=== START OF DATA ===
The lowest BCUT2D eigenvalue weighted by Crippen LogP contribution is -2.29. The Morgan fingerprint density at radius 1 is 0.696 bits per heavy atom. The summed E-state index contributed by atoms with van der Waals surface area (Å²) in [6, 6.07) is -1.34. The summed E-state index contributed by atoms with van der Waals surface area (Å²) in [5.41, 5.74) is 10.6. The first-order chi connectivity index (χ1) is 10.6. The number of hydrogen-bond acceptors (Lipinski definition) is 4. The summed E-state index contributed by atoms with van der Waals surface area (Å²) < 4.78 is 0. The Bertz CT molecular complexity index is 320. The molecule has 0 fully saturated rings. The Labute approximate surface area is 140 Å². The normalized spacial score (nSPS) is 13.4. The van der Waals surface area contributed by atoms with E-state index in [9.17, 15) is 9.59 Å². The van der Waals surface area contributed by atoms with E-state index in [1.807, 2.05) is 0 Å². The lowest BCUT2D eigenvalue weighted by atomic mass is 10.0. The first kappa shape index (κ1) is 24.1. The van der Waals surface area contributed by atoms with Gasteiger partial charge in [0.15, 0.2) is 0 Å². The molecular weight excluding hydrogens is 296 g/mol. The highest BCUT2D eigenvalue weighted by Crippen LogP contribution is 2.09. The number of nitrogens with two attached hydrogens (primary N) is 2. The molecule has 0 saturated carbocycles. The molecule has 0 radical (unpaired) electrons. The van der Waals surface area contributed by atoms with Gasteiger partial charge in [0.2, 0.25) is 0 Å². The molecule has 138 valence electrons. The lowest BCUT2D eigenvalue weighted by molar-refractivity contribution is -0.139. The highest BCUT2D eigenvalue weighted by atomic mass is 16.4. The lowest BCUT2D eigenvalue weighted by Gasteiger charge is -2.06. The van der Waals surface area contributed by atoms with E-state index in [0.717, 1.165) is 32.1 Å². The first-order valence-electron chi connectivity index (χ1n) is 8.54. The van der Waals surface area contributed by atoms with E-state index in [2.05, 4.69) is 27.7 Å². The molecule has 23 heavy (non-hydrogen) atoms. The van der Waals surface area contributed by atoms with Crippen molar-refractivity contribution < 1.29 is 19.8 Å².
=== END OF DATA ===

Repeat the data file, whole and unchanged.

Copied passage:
The lowest BCUT2D eigenvalue weighted by Crippen LogP contribution is -2.29. The Morgan fingerprint density at radius 1 is 0.696 bits per heavy atom. The summed E-state index contributed by atoms with van der Waals surface area (Å²) in [6, 6.07) is -1.34. The summed E-state index contributed by atoms with van der Waals surface area (Å²) in [5.41, 5.74) is 10.6. The first-order chi connectivity index (χ1) is 10.6. The number of hydrogen-bond acceptors (Lipinski definition) is 4. The summed E-state index contributed by atoms with van der Waals surface area (Å²) < 4.78 is 0. The Bertz CT molecular complexity index is 320. The molecule has 0 fully saturated rings. The Labute approximate surface area is 140 Å². The normalized spacial score (nSPS) is 13.4. The van der Waals surface area contributed by atoms with E-state index in [9.17, 15) is 9.59 Å². The van der Waals surface area contributed by atoms with E-state index in [1.807, 2.05) is 0 Å². The lowest BCUT2D eigenvalue weighted by atomic mass is 10.0. The first kappa shape index (κ1) is 24.1. The van der Waals surface area contributed by atoms with Gasteiger partial charge in [0.15, 0.2) is 0 Å². The molecular weight excluding hydrogens is 296 g/mol. The highest BCUT2D eigenvalue weighted by Crippen LogP contribution is 2.09. The number of nitrogens with two attached hydrogens (primary N) is 2. The molecule has 0 saturated carbocycles. The molecule has 0 radical (unpaired) electrons. The van der Waals surface area contributed by atoms with Gasteiger partial charge in [0.2, 0.25) is 0 Å². The molecule has 138 valence electrons. The lowest BCUT2D eigenvalue weighted by molar-refractivity contribution is -0.139. The highest BCUT2D eigenvalue weighted by atomic mass is 16.4. The lowest BCUT2D eigenvalue weighted by Gasteiger charge is -2.06. The van der Waals surface area contributed by atoms with E-state index in [0.717, 1.165) is 32.1 Å². The first-order valence-electron chi connectivity index (χ1n) is 8.54. The van der Waals surface area contributed by atoms with E-state index in [2.05, 4.69) is 27.7 Å². The molecule has 23 heavy (non-hydrogen) atoms. The van der Waals surface area contributed by atoms with Crippen molar-refractivity contribution < 1.29 is 19.8 Å².